Who’s the cellist? He’s really good! Black musicians matter! I would have liked to have heard and watched his entire performance for this interview along with his comments, front and centre! Instead, he was relegated to credits music and faded out, as predicted by the attitudes of several other commentators—pretty normal American attitudes toward this kind of music. I wonder if anyone else listened that far! We are trained by the record and radio industry to have a 3-minute attention span, and a 4-beat attention-span within that.
This is a statement and question that, perhaps not in these exact words, has been plaguing me as an anglo-american classical musician, trying to build a practice of accessibility to a wide range of people through performances at my public library.
I am a specialist in 16th, 17th, and 18th-century european music, whose economy of production took slavery and material plunder for granted. This bothers me!
I have digital access to printed and manuscript musical sources and a historically accurate copy of an instrument from that time and place. Meanwhile the artifacts (to say nothing of the know-how!) of African and most other musical cultures from that time at best are displayed silently in a european or american museum, and at worst were destroyed as part of deliberate cultural genocides and erasures (or appropriated and re-voiced in submission). This also bothers me!
And yet I am driven by the sound world in which my own gifts fit and flourish. THIS is what should be normal and available to everyone!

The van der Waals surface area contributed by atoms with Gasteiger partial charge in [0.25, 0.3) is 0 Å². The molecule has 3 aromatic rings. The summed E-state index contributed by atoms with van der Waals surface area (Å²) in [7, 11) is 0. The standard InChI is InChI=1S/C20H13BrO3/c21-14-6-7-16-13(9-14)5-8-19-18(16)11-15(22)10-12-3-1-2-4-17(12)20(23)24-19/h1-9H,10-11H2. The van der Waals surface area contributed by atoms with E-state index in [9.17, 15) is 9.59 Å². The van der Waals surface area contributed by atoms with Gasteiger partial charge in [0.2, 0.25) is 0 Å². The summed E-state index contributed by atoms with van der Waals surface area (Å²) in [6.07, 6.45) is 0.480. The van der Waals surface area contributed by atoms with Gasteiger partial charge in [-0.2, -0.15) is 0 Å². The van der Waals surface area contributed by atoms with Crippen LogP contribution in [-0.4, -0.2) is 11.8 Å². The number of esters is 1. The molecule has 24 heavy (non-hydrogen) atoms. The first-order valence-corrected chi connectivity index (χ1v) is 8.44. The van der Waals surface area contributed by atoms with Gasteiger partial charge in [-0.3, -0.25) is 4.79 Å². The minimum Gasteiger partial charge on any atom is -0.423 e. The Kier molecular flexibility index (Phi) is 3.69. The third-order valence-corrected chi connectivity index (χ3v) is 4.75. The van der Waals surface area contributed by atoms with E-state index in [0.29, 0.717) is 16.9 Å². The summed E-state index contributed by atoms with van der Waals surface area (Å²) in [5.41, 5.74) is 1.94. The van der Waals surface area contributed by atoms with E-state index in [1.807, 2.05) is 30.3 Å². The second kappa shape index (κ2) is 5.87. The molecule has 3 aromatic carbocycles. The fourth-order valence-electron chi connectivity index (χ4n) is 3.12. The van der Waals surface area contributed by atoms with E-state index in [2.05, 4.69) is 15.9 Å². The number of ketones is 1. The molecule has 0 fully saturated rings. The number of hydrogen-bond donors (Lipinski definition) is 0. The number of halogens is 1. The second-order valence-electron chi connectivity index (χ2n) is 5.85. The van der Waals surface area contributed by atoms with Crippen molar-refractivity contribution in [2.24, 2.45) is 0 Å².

Here’s another european classical music stereotype—asians are really good at it. Where does this racist double standard of acceptance and encouragement in this field come from?
I had the inspiring privilege of enjoying the camaraderie and stunning musicianship of Toronto-born organist Kola Owolabi during both of our time in Montréal. Notice that the person assisting him at the organ in this complex performance also has to be entirely competent as a musician to follow the score with him, and in this case plays an indispensable role in performing some of the written notes of the piece.
David Hurd is another Black American organist and composer of international stature. This performance is posted as a demonstration of one of the finest church organs anywhere, but notice that Hurd is making up this coherent and glorious symphony as he goes along. Improvisation in the finest organ-playing tradition!
Leontyne Price needs no introduction. Also a loaded and pertinent performance.
It seems to me that we all need to recognise and take for granted that Black folks are just all sorts of regular folks with all sorts of interests, like everyone else.
re-posted from YouTube commentary